It’s pervasive and destructive and entrenched
A Catholic university in Minnesota has great reason to be ashamed of itself: This week The College Fix learned that St. Catherine University in St. Paul recently cancelled a women’s motivational conference because all of the scheduled speakers were white. According to the university, the all-white lineup did “not reflect the diverse St. Kate’s community of today nor the world of tomorrow we are committed to creating.” That is evasive, equivocal doggerel: What happened was that the university, in thrall to the current zeitgeist of campus race-based identity politics, opted to throw nearly thirty qualified and willing speakers under the bus simply because of the color of their skin. It is a disgrace.
It is a distinct impossibility that, had the speaker lineup consisted entirely of black, or Asian, or Native American women, the university would not have viewed the conference as unacceptably non-diverse. Academia’s problem with race runs strictly in only one direction. It mattered not that the women scheduled to speak at this conference were successful, capable, intelligent and eager to share their worldview: What mattered instead was that they were all white. To the university, such a lineup was unacceptably bad optics.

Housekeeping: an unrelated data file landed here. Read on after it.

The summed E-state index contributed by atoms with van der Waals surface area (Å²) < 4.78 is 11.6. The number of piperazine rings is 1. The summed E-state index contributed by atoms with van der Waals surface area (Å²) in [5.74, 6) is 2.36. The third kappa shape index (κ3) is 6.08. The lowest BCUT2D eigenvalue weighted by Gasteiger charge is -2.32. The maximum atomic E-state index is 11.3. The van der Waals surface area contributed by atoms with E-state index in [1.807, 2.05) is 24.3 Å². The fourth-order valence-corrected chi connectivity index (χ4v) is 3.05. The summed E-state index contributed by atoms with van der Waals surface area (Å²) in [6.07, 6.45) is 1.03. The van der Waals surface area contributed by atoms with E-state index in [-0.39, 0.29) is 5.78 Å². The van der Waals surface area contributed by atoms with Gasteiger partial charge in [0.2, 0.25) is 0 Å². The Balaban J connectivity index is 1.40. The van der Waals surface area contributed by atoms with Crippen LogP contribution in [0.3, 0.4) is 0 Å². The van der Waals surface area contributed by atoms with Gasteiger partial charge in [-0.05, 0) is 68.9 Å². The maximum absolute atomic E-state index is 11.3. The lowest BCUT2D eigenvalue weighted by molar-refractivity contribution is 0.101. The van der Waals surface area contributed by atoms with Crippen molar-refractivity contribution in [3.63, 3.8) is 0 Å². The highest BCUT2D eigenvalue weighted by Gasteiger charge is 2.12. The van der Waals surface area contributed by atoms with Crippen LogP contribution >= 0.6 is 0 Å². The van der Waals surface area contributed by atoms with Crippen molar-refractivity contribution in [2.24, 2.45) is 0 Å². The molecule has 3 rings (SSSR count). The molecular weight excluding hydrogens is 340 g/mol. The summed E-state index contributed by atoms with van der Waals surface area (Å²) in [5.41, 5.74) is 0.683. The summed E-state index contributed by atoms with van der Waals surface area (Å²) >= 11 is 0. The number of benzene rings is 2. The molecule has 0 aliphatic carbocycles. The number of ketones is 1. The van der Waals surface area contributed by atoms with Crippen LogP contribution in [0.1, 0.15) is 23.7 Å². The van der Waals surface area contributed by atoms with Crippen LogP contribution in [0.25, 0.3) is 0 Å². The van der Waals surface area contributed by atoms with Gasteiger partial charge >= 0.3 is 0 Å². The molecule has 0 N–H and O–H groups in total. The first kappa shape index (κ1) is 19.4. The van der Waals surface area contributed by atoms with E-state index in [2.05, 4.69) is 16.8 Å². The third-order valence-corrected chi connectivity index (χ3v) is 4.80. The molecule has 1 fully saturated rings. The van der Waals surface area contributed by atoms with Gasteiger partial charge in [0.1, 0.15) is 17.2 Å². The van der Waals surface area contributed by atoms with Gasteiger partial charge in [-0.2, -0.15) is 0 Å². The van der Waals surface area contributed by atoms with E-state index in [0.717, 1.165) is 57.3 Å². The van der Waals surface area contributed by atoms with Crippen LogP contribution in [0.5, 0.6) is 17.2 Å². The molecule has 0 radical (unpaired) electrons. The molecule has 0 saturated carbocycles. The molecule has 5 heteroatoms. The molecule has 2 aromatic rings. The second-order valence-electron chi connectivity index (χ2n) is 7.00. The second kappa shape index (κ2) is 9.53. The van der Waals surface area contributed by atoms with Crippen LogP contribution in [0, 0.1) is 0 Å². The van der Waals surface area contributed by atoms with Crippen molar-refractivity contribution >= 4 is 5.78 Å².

It seems incredible that one is obliged to point this out to campus administrators, particularly those at a Catholic university, but: The color of a speaker’s skin matters not one whit concerning his or her ability to address an audience. Moreover, the racial make-up of a speaker’s list—assuming it was chosen fairly, as this one was—is not, in any way, a sufficient or even necessary determinant to the suitability of a conference. Put another way: Don’t judge people by the color of their skin. White, black, brown, yellow, whatever: It’s not important. This is not difficult to understand.
But the modern academy—suffused as it is with modern progressive racial politics—is obsessed with skin color, to the point that a university’s cancelling an event because too many of its participants were white is seen as a non-issue, barely worth remarking on. This is a bizarre, mystifying way to look at the world: Judging everything through a prism of neurotic and inflexible racial principles. This kinds of politics has dug itself deep into our institutions of higher learning. It will not be easy to get it out.